Couples usually need to wait a day or two before talking about the same issue again.

You will also need to discuss how you can talk about this issue without getting into the same argument again.

At this point, think about the following questions:

- Do you need someone else present when you talk about this issue to keep you both calm?

- Do you need to get someone else's opinion on this topic?

- Should you both do more research before talking about the issue again?

- Does someone need to compromise?

Things Not To Do When Taking A Time-Out:

When you take a Time-Out, do not:

- drive a vehicle

- use alcohol or drugs

- use the time-out to fuel your anger

- text or call your partner

- rehearse in your head why you are right, and your partner is wrong

- stay away from your partner for longer than the agreed time

Your Time-Out strategy:

unhappy couple

To effectively use Time-Out, answer the following questions to help you develop your Time-Out strategy.

You may also need to discuss these questions with your partner.

These questions are:

1) At what point on the Tension Scale will I take a Time-Out?

2) What will I say when I need to take a Time-Out?

3) Where will I go during a Time-Out?

4) How long will I take Time-Out for?

5) How will I calm myself down during a Time-Out?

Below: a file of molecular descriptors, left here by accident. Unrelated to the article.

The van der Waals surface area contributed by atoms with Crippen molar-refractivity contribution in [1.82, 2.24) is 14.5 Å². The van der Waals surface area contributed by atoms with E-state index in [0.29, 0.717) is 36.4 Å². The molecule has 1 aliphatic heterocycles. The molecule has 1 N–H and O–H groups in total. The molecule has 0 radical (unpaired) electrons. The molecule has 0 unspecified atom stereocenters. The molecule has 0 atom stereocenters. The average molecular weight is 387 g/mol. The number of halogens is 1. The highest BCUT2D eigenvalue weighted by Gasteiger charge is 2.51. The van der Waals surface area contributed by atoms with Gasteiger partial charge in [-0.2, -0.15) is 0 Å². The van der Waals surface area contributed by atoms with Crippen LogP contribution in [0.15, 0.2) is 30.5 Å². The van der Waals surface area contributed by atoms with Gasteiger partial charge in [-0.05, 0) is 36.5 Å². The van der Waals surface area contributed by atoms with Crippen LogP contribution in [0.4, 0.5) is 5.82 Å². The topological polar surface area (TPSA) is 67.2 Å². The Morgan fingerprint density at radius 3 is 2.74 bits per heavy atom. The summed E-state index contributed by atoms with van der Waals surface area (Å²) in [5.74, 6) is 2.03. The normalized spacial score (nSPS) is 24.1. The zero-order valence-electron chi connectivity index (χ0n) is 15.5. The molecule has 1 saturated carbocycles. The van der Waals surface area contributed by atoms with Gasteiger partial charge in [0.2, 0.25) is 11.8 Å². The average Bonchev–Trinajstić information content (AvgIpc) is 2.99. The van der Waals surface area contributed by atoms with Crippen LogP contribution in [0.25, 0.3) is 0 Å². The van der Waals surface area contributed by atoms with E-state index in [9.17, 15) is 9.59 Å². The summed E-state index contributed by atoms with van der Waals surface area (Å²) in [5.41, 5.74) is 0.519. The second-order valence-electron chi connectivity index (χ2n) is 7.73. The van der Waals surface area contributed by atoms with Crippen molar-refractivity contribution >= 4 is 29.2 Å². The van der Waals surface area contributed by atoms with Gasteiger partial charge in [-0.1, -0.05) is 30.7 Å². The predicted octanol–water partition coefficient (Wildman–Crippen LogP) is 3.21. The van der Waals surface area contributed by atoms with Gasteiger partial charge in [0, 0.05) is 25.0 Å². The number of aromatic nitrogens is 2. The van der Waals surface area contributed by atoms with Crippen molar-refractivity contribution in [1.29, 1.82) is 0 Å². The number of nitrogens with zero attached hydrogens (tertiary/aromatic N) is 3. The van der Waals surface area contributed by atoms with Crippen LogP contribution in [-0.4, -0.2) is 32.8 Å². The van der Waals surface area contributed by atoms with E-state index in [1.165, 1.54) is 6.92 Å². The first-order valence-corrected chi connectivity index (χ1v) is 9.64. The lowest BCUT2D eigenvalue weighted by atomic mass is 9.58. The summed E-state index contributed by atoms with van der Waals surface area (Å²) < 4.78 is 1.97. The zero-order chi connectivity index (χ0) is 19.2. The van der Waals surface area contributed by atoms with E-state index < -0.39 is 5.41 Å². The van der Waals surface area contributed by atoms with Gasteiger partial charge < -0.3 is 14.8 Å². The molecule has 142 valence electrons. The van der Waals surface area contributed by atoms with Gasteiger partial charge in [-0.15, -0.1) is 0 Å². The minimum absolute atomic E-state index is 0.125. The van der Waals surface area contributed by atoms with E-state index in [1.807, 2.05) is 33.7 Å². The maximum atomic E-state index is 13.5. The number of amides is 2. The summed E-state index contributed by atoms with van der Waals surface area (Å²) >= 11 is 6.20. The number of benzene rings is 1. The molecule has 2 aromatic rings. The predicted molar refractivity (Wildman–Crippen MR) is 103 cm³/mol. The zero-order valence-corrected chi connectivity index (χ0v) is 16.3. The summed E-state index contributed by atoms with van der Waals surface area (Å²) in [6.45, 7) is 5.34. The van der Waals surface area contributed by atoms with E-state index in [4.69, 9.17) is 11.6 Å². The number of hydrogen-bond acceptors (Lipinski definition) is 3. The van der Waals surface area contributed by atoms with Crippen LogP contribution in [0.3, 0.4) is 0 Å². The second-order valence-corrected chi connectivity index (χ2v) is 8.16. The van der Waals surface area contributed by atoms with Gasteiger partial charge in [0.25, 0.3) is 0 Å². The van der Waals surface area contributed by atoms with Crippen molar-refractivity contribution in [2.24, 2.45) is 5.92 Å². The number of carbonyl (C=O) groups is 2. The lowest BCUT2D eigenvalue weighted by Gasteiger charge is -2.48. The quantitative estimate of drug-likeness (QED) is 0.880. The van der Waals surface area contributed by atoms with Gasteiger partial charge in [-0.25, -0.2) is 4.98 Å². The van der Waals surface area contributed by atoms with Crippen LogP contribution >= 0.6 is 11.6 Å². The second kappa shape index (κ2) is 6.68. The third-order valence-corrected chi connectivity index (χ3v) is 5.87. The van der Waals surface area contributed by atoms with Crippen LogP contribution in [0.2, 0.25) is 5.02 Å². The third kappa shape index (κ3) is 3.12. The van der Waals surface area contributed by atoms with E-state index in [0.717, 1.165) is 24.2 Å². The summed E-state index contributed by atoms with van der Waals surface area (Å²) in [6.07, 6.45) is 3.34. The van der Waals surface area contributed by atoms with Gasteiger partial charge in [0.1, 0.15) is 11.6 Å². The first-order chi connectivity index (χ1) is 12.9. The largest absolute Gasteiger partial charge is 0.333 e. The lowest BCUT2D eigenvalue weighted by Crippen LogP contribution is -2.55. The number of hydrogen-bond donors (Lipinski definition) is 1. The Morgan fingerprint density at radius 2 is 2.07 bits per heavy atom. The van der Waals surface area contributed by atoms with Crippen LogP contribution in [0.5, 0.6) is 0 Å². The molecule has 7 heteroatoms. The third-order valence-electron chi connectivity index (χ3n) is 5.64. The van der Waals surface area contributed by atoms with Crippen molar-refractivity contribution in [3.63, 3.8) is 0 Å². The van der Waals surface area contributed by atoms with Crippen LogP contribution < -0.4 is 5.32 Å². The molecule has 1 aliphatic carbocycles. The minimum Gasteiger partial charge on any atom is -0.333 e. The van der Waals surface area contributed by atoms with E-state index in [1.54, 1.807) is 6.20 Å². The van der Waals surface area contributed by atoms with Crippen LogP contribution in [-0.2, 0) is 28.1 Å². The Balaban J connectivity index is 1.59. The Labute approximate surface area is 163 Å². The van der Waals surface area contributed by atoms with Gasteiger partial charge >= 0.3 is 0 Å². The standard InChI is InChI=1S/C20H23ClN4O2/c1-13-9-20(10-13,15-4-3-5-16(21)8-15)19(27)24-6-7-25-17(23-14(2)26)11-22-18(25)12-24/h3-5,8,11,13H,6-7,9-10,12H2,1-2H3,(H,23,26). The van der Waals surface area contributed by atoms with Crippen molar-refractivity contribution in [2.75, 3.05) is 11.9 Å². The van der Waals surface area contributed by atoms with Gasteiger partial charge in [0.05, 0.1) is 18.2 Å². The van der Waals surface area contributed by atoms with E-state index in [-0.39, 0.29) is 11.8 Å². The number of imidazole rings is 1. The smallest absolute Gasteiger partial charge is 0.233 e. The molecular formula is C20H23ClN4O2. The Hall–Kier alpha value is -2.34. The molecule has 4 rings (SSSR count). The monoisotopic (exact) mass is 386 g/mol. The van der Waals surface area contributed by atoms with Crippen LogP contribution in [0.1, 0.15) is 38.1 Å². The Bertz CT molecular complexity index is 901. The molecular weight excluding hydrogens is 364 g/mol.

6) How will my partner and I decide whether to talk about the issue (or not) when I come back?

7) How can I be sure that I am a genuine Time-Out (and not just walking out of an argument)?

8) What else do I need to remember to take Time-Out effectively?

9) Have I talked to my partner about Time-Out?

Teaching your children to give will help your children grow up to be giving and loving adults!

Final Points About Respectful Communication: 

The following points are helpful to keep in mind when discussing any issue with your partner:

- You have the right to express yourself however you choose, but you should not do this in a hostile or abusive manner.

- For couples to communicate effectively, both partners must listen to what the other person is saying (even if you disagree with it)

- Negotiation and compromise are required for good communication. If you win an argument, your partner has lost, and you've lost good communication.

- There is no single issue that is more important than maintaining a non-violent, non-abusive relationship.

Conclusion:

In today's relationship tip, you have learned the importance of using Time-Out to deescalate conflict.

Time-Outs do not solve relationship arguments, but they do prevent these arguments from getting out of control.

To use Time-Out effectively, follow these six steps:

Step 1: Discuss Time-Out before you need to use it

Step 2: Decide where on the Tension Scale you will take a Time-Out

Step 3: Say, "I need to take a Time-Out"

Step 4: Leave the situation

Step 5: Wait for your agreed time before you return, and

Step 6: Decide whether to keep talking about the topic or not

OK. That's all for today!

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About The Author:

Alastair Duhs is a relationship expert who has helped over 10,000 couples create a happy, loving and passionate relationship over the last 30 years. He is also a keen triathlete, astronomer and chess player.